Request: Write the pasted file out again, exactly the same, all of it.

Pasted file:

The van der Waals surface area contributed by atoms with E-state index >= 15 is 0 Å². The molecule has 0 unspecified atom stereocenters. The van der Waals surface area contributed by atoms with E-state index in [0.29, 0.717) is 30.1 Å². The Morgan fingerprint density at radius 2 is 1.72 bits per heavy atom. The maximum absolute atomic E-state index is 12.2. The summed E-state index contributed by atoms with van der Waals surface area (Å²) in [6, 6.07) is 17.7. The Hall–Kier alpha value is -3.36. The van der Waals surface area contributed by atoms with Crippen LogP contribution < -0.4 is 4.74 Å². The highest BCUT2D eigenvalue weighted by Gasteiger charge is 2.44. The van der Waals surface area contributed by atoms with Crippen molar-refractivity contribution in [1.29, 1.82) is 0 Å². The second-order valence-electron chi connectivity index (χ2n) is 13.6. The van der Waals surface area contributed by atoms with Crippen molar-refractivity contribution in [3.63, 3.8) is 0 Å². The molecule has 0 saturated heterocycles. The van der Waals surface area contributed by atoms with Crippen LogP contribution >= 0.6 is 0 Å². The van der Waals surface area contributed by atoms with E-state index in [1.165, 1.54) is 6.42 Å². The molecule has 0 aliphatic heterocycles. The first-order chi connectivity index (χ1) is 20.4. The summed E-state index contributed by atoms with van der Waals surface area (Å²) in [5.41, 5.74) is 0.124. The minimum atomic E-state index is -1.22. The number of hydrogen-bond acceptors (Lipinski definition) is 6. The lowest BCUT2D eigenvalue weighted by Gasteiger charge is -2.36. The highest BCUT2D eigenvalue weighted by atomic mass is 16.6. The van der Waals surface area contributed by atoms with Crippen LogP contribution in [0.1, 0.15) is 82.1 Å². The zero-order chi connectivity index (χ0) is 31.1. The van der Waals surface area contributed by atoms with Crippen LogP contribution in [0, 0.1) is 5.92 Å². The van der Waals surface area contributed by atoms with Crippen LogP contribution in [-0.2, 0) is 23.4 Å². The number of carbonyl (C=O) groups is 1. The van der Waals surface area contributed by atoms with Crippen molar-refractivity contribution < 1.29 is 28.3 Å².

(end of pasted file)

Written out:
The van der Waals surface area contributed by atoms with E-state index >= 15 is 0 Å². The molecule has 0 unspecified atom stereocenters. The van der Waals surface area contributed by atoms with E-state index in [0.29, 0.717) is 30.1 Å². The Morgan fingerprint density at radius 2 is 1.72 bits per heavy atom. The maximum absolute atomic E-state index is 12.2. The summed E-state index contributed by atoms with van der Waals surface area (Å²) in [6, 6.07) is 17.7. The Hall–Kier alpha value is -3.36. The van der Waals surface area contributed by atoms with Crippen LogP contribution < -0.4 is 4.74 Å². The highest BCUT2D eigenvalue weighted by Gasteiger charge is 2.44. The van der Waals surface area contributed by atoms with Crippen molar-refractivity contribution in [1.29, 1.82) is 0 Å². The second-order valence-electron chi connectivity index (χ2n) is 13.6. The van der Waals surface area contributed by atoms with Crippen molar-refractivity contribution in [3.63, 3.8) is 0 Å². The molecule has 0 saturated heterocycles. The van der Waals surface area contributed by atoms with Crippen LogP contribution >= 0.6 is 0 Å². The van der Waals surface area contributed by atoms with E-state index in [1.165, 1.54) is 6.42 Å². The molecule has 0 aliphatic heterocycles. The first-order chi connectivity index (χ1) is 20.4. The summed E-state index contributed by atoms with van der Waals surface area (Å²) in [5.41, 5.74) is 0.124. The minimum atomic E-state index is -1.22. The number of hydrogen-bond acceptors (Lipinski definition) is 6. The lowest BCUT2D eigenvalue weighted by Gasteiger charge is -2.36. The highest BCUT2D eigenvalue weighted by atomic mass is 16.6. The van der Waals surface area contributed by atoms with Crippen LogP contribution in [0.1, 0.15) is 82.1 Å². The zero-order chi connectivity index (χ0) is 31.1. The van der Waals surface area contributed by atoms with Crippen LogP contribution in [0, 0.1) is 5.92 Å². The van der Waals surface area contributed by atoms with Crippen LogP contribution in [-0.2, 0) is 23.4 Å². The number of carbonyl (C=O) groups is 1. The van der Waals surface area contributed by atoms with Crippen molar-refractivity contribution < 1.29 is 28.3 Å².